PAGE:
After the war, he planned to return to Wilno. But when he heard that there were no Jews there, he headed for a displaced persons’ camp near Munich, with plans to move to Israel. Instead he met a local woman. They married in 1951, and arrived in Australia in 1952 with their young daughter, Eva.
The other surviving member of his family, his brother Eliezer, died in Israel in 2015.
IN MICHAEL’S OWN WORDS
“I had a hard time after the war, very lonely. I had no family; I feel guilty even now about being the last one alive.
“I can remember a little bit about what my family looked like; I don’t have any photographs.
“My mother was a thin woman. My father was not fat.
“The older sister was like a mother. She married a teacher from school. Sometimes I see people who look like my younger sister.
“Afterwards, I didn’t think much about the things that happened. I wanted to make a new life, to make up for what I had missed when I was young. I had to catch up on girls, on food, dancing.
I” moved to Bad Tölz, in Germany, and stayed for five years. A friend of mine, a Holocaust survivor, was doing some business there, and I rented a room; it was more like back-to-normal life than being in the DP camp. We had a little Jewish community of survivors, a synagogue, I worked in a Jewish socks factory. We had a group, Jewish boys playing up a bit, having a drink and going to the dances. We had everything we wanted.
“I never thought about getting married. I just thought about having some company, having some sex. The Jewish girls were looking for a rich Jewish man — some were more successful than others on the black market. But I didn’t have much luck. And Otti didn’t worry if I was rich or not.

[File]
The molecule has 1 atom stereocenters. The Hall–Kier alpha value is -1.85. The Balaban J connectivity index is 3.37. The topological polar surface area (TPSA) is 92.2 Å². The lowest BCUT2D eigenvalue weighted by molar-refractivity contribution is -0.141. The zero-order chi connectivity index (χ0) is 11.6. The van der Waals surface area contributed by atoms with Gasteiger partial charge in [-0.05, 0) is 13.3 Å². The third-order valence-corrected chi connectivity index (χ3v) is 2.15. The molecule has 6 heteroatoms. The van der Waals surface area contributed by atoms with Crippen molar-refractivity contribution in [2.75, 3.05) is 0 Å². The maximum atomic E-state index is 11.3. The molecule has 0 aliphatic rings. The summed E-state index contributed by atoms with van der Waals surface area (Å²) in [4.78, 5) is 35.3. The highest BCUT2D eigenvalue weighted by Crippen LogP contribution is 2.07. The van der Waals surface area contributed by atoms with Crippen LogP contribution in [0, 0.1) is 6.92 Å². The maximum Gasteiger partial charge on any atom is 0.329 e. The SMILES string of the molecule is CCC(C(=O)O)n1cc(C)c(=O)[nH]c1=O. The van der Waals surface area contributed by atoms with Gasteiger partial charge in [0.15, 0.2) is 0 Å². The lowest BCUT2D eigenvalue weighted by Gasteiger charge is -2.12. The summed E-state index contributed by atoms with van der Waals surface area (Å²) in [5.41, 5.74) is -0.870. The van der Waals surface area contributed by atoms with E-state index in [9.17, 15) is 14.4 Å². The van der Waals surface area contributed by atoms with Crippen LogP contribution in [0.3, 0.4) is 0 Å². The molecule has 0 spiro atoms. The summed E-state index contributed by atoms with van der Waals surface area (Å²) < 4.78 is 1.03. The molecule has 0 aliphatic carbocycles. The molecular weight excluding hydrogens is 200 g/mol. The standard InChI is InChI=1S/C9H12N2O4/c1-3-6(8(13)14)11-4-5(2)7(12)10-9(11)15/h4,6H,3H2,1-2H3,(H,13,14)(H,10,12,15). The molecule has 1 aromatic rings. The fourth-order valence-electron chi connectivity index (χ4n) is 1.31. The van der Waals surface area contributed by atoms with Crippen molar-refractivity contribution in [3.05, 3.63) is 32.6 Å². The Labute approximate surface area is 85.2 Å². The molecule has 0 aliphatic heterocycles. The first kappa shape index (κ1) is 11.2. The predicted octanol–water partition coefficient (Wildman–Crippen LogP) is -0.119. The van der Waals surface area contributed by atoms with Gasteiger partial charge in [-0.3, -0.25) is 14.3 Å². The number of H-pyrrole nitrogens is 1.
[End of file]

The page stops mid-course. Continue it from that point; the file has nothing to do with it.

“I had seen her walking on the street. She lived in the same town and one night we met near my place, it was nearly midnight. I was thinking about going to Israel when she asked me to marry her.
“I said, ‘I can’t marry you. You’re German.’ Then we both started to cry. She said, ‘Why not?’ I thought how could I marry a German girl after they’d done all the things to us? But she had nothing to do with it - and I liked her, she was the real thing.
“Did her family accept me? Yes and no. Her brother didn’t trust me at first. But later it was ok. Both her parents had died and her sisters were pretty good. They never mentioned the Holocaust. We didn’t want to upset the relationship by talking about it.
“It was not an easy time for us after the war because some people were against our relationship. ‘How can you marry a German girl?’ They didn’t actually say it but I could see it in their reaction.
“It was harder for her than me after. I was tougher. We both had bad things said to us but we got over it. It was hurting but later on we said we won’t react. As long as we’re together, that’s the main thing.